A passion for rural health inspires new research student

College News
14 March 2019


Growing up in rural Whanganui has sparked a life-long passion for improving health outcomes in vulnerable communities for University of Otago student Ella Duxfield (Ngā Rauru, Kāi Tahu).

“I’m interested in rural communities that have a mainly Māori or Pacific population,” says Ella.

Recently she had the opportunity to contribute to rural health research, having been awarded a grant by the College’s Research and Education Charitable Trust.

The fourth year Human Nutrition student set out to determine the optimal placement length for undergraduate health student placements, focusing on benefits to the student and community.

Despite Ella undertaking a rigorous integrative review of hundreds of published articles, the research question proved difficult to answer as only a handful of studies looked at placement length and none were conducted in New Zealand.

Ella’s tentative conclusions were that longer placements (of several weeks or more) could possibly increase the likelihood of both a student’s intention to practice rurally and their early rural work location, however she is mindful of the limitations stated above.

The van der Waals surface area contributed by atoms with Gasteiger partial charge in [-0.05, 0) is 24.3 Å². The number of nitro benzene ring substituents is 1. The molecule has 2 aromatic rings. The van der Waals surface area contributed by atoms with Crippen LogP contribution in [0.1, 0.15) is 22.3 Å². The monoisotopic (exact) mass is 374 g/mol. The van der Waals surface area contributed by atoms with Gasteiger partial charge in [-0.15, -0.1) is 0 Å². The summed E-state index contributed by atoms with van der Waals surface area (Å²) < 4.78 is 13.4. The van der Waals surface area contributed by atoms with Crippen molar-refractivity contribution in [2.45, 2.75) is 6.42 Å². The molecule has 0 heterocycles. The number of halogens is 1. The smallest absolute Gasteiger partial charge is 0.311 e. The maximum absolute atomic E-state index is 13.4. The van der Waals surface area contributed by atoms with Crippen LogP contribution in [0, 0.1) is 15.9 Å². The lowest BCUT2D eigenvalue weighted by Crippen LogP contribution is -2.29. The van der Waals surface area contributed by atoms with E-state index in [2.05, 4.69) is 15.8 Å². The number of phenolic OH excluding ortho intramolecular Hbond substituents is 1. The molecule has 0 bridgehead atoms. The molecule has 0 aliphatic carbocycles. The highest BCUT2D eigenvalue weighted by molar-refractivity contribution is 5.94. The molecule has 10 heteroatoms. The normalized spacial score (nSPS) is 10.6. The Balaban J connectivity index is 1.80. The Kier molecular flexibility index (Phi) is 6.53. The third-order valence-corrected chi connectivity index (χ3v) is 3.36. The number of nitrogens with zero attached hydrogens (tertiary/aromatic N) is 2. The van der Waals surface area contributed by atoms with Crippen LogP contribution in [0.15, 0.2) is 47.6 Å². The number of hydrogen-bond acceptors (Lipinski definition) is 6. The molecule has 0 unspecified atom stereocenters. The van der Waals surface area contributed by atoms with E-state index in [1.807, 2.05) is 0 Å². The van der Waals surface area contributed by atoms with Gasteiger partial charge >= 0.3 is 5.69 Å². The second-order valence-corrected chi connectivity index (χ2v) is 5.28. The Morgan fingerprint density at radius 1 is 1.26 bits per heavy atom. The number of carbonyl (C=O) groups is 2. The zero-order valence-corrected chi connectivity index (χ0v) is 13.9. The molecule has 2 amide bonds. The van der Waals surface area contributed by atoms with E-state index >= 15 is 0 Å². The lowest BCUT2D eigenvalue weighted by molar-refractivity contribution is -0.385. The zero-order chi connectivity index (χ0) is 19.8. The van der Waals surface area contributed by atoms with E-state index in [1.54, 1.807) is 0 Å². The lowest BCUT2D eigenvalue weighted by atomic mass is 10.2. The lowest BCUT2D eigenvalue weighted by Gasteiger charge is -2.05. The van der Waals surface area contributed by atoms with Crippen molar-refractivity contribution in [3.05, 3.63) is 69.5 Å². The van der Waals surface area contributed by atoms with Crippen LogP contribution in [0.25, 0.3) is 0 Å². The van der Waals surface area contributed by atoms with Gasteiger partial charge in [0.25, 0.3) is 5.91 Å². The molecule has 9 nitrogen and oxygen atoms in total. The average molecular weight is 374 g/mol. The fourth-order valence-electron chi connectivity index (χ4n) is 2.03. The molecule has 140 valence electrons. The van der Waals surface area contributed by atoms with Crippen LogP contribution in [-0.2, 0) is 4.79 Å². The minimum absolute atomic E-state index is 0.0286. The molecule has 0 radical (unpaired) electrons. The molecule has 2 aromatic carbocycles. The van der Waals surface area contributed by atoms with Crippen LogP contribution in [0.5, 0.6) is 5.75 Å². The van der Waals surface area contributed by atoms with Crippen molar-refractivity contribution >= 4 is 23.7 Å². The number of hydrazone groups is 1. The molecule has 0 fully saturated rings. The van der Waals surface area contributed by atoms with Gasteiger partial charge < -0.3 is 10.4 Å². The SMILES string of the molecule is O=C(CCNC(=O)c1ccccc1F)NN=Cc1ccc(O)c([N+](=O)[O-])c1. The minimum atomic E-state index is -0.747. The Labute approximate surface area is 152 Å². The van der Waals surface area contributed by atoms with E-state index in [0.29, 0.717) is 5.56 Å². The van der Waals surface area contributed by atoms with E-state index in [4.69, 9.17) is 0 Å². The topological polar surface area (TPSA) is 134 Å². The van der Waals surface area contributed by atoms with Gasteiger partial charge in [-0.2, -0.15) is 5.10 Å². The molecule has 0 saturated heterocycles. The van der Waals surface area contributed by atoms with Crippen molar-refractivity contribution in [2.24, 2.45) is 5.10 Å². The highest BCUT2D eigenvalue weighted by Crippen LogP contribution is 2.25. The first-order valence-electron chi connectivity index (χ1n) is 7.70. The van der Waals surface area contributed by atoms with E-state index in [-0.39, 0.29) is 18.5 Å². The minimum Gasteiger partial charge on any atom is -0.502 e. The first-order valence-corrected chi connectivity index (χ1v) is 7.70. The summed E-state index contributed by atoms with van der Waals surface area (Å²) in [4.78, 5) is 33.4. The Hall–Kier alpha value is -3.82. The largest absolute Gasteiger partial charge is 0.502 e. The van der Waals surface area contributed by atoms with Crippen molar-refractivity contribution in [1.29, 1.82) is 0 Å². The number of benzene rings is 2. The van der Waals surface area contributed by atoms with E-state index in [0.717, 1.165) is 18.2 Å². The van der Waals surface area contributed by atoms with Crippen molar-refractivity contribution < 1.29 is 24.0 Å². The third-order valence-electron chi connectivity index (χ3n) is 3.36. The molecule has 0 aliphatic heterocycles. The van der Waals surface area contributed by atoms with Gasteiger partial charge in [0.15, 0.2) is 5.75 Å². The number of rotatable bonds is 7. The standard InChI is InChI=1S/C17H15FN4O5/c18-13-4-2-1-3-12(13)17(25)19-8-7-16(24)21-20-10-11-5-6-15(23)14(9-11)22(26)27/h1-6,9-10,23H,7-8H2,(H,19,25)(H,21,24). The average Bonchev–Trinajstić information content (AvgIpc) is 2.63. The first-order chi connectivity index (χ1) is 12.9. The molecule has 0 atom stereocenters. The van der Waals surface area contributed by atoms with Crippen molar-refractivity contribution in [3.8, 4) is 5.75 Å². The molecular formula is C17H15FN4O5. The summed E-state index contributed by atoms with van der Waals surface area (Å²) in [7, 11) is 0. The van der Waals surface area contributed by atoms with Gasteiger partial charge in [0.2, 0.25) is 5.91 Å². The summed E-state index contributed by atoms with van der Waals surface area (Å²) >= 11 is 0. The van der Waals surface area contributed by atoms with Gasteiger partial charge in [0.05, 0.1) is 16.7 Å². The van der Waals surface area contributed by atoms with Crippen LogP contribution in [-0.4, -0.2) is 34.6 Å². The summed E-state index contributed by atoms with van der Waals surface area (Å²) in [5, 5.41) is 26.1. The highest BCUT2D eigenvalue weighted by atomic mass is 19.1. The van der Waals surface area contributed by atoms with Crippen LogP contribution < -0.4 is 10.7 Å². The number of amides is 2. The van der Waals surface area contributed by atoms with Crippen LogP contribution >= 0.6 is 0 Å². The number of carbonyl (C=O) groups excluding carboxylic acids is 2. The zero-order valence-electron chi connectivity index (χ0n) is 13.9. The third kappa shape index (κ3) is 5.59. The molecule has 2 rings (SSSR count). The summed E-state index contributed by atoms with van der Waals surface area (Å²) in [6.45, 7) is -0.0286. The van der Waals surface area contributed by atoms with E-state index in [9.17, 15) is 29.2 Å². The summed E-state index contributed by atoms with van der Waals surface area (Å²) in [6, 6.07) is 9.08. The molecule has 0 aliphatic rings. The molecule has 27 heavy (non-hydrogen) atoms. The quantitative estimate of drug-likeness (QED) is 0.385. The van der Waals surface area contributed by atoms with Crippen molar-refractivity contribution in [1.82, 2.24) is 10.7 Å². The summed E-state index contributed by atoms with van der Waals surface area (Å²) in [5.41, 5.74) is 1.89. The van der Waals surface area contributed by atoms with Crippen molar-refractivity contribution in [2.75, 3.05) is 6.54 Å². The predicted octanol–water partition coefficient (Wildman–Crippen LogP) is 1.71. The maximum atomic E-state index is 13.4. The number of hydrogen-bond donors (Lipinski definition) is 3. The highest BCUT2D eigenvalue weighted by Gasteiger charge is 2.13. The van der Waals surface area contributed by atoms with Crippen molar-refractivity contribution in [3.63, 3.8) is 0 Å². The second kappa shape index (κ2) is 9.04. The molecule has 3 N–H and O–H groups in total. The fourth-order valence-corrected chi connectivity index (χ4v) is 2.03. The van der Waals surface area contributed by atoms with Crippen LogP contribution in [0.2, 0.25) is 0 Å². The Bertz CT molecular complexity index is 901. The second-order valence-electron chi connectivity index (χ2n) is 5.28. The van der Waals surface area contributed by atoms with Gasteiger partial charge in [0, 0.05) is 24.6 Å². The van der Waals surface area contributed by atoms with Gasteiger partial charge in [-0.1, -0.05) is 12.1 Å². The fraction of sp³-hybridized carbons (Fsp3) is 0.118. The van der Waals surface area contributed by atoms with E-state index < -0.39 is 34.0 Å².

Distinguished Fellow Professor Sue Pullon supervised Ella in her research, and points out the strength of New Zealand’s medical education lies in the experience it offers students.

“The majority have clinical experience in regional, if not rural, areas that are distinct from their usual study location. Many placements are in primary care or community settings,” says Sue.

“By international standards, the clinical experience and supervision our students get from GP teachers is very good.”

One area in which New Zealand could improve is providing more students with an opportunity to participate in integrated, interprofessional placements, so they learn how to work in rural health care teams.  

“In order to do that, we have to better support and resource rural and regional practices – such as general practices and community pharmacies,” says Sue.

Ella also identified a key focus area for future rural health research: finding a definition for ‘rurality’ in New Zealand.

“If we want to inform policy here we can’t really base our research off international studies. Rural New Zealand is quite unique and not really comparable to other countries – according to the Rural, Remote and Metropolitan Areas Classification system, all but seven of New Zealand’s towns and cities are considered rural.”


If you’re interested in rural research, you may like to attend the 2019 Rural Health Research Day.

The College’s Research and Education Charitable Trust aims to foster the highest possible standards of learning and conduct in general practice, to create the best possible patient care in New Zealand. 

If you’d like to conduct research, submit an application for the next funding round before 26 March 2019. Find out more online.